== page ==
As we pushed out of the mass, guided by the path created by the words “We’re trying to leave!” we heard the cries of “MEDIC!” I stopped, looked around, and it was at that point a small girl was led up to me. She was barely able to stand on her own and the person with her said she had taken a police baton to the head. We jumped into action, fireman carrying the girl out of the danger zone as I screamed at the line of riot police to get the fuck out of our way, the girl has a head injury.
We got out, and laid her on the ground. She was shaking so much that the medics with me all agreed it looked like she was having a seizure. I took off her sunglasses, which I still have, and checked her eyes. I called a concussion and told the medics with me to try and get her to an ambulance. It was then I got pulled away, to treat another.
This one had an obvious head injury, pouring blood from both his mouth and his nose, bright red staining the white shirt he was wearing. We had him sit down in the area behind the riot cops we thought was safe, and as we began to treat him things all around us changed. We found ourselves being threatened with the weight of thousands of protestors as the police began to push them back in our direction.
We made sure he was okay and got up and moved quickly to the sidewalk after the patient began refusing additional care. We began to clear a space for the medics to work on the sidewalk, again thinking it was a safe place, or at least safer than inside the pit. We recruited some of the Black Bloc to help us, and they did so excellently, until the riot police decided the sidewalk was no longer an area of free speech. We were told we couldn’t be there, we told them we were medics who needed an area to treat people. They obviously didn’t care about the people they were wounding.
The decision was made to attempt to find an area a bit farther away from the center of the violence to treat patients. Black Bloc assisted the medics getting them and their patients to a safer area. We stayed behind, on the sidewalk, now vocally airing our grievances at the pigs. We continued to do so until the police started to actively move us out of the area, passing a line of riot police heading in the opposite direction. The last one on the line had been arguing with a girl a few feet away, and as I passed him he said “Keep being a fucking bitch.”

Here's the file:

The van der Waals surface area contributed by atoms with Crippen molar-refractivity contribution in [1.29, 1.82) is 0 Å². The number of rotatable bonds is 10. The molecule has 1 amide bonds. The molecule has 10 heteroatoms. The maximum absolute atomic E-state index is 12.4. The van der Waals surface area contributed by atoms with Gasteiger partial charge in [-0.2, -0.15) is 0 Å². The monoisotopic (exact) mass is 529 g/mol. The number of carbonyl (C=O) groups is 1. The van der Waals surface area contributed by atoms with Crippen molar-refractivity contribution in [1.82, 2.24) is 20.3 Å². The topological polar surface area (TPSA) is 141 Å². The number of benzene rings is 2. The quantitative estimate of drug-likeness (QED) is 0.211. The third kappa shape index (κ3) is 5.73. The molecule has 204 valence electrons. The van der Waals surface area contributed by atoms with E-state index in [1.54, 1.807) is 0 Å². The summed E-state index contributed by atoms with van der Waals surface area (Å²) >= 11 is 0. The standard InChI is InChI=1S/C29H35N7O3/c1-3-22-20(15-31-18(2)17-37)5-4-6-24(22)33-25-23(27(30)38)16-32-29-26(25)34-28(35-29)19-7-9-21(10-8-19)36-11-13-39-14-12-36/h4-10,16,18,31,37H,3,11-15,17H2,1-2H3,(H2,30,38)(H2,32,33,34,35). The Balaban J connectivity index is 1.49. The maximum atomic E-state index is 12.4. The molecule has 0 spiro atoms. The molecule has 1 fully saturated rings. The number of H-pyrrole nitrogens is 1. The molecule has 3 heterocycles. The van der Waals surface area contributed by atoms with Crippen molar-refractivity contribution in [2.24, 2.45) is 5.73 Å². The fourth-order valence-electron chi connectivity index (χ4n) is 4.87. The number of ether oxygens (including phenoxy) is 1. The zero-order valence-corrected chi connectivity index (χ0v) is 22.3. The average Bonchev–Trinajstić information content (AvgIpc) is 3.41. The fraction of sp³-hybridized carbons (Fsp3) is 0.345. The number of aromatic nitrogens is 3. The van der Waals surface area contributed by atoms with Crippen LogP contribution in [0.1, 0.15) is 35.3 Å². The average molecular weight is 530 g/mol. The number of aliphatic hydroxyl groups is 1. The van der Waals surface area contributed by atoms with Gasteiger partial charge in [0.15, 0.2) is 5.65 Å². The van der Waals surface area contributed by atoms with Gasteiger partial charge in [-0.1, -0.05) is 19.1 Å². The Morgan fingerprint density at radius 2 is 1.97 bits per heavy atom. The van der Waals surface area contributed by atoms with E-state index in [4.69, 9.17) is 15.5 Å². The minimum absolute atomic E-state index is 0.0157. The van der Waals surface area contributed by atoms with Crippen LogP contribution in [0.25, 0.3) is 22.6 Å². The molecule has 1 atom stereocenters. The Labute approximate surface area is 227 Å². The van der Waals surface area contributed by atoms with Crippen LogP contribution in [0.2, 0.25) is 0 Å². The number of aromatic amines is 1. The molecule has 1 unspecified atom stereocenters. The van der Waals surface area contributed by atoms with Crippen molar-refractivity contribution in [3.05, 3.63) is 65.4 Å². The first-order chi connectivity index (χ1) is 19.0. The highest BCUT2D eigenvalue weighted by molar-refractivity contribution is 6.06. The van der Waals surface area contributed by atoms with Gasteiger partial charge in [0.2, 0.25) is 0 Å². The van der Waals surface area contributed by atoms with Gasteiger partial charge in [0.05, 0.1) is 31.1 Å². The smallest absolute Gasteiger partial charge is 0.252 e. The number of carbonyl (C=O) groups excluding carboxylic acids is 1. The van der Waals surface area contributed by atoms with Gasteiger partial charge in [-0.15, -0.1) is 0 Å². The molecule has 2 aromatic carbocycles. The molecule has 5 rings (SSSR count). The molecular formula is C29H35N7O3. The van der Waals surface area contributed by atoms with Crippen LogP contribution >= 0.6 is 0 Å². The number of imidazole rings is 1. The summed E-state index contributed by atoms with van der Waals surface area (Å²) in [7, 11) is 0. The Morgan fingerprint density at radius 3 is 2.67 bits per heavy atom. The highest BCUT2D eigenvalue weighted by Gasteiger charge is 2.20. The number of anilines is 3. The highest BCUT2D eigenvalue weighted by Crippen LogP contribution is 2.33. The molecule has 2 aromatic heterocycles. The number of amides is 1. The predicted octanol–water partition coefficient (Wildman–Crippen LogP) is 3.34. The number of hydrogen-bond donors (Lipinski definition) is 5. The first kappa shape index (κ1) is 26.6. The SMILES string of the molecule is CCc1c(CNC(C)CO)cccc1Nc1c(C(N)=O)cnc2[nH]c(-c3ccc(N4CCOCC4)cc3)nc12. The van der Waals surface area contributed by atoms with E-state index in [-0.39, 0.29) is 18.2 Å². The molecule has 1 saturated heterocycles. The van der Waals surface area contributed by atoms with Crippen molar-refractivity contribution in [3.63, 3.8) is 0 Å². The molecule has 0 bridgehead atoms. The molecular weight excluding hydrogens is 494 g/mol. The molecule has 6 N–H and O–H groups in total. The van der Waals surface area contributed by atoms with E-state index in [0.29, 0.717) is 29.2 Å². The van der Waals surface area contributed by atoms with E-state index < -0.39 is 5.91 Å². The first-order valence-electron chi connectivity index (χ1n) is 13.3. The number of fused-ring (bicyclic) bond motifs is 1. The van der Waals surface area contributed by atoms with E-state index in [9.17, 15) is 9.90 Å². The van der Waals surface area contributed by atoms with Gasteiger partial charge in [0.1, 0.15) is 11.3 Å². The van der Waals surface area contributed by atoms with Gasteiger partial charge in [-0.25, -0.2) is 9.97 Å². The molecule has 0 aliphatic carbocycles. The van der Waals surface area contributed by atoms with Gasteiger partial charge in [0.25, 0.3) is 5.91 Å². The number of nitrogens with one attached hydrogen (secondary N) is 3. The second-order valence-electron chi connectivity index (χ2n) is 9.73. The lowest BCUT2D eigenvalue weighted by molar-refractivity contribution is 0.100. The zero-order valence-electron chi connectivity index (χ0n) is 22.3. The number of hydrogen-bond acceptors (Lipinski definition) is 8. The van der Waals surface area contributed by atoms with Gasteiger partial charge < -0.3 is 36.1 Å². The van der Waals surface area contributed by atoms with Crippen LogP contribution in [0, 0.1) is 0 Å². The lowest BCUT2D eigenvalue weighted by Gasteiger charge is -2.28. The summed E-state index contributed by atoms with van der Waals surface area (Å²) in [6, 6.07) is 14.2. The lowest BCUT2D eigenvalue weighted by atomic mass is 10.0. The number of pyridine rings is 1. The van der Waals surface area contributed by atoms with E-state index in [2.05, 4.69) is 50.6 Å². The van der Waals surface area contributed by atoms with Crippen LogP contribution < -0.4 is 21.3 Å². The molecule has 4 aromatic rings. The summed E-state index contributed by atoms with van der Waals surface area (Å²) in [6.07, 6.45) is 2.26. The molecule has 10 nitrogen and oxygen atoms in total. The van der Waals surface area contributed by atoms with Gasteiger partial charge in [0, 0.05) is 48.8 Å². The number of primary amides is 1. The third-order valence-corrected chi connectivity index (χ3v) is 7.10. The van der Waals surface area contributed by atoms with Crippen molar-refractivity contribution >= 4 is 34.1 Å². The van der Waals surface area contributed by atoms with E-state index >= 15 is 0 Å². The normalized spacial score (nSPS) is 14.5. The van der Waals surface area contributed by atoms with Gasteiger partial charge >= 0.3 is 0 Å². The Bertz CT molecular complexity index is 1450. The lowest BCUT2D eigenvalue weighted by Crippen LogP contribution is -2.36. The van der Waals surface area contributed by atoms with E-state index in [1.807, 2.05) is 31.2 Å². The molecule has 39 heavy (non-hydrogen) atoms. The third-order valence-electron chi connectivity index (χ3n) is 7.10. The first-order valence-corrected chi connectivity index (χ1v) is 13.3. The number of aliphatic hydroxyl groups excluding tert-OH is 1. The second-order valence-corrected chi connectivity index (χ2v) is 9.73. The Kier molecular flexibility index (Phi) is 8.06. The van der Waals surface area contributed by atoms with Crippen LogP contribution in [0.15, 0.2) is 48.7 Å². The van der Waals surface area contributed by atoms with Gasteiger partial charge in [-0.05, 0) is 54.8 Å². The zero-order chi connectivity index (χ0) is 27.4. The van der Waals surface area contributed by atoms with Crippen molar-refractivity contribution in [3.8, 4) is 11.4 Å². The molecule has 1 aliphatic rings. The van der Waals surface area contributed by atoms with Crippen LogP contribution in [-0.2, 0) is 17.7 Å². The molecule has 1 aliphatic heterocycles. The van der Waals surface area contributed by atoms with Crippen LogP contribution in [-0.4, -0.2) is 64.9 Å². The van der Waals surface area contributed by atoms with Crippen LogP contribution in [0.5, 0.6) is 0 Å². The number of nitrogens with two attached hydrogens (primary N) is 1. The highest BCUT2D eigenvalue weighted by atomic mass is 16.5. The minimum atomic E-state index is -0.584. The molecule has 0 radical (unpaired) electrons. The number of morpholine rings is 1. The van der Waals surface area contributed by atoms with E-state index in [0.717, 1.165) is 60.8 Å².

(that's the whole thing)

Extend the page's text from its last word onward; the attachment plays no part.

This was the first such harassment I saw and experienced at the hands of the “professional” Chicago Police Department. On the walk back to our meeting area I was harassed numerous times, sexually, by the Chicago PD. I had stripped off my shirt, being that it was nearly 90 degrees outside and terribly humid, staying legal in my bra. I have learned not to expect any less from those pigs whose testosterone levels threaten to burst out of their nut sacks.
Once we reached our meeting place we realized it was not the greatest area. Across the street they were holding the NATO dinner, as our luck would have it. We attempted to contact our Comrades and then were left in the dark once all our tech had died. We waited for a few hours, engaging in conversations with both the people there on purpose and the people stuck there by the closing of the city for several blocks in all directions. We met another few anarchists, a female in that group whose head was shaved to a mohawk sharing her own story of police sexual abuse. Two cops had come up behind her, one of them grabbing her breasts, the other making comments such as “Is that a man, or a woman? I can’t tell!” though she was quite pretty in the alternative sense.
Finally, we realized that our group wasn’t going to be able to come to us and so we listened to the police radios, waiting for news. When we finally got it we sprang to action and began our hunt to find the march. Eventually, we did, and our Comrades, too. They shared stories of the medic area being cleared out by riot police, heads nearly bashed in, and one cop in particular who broke and began going crazy, swinging his club wildly like a caveman hoping to score a date.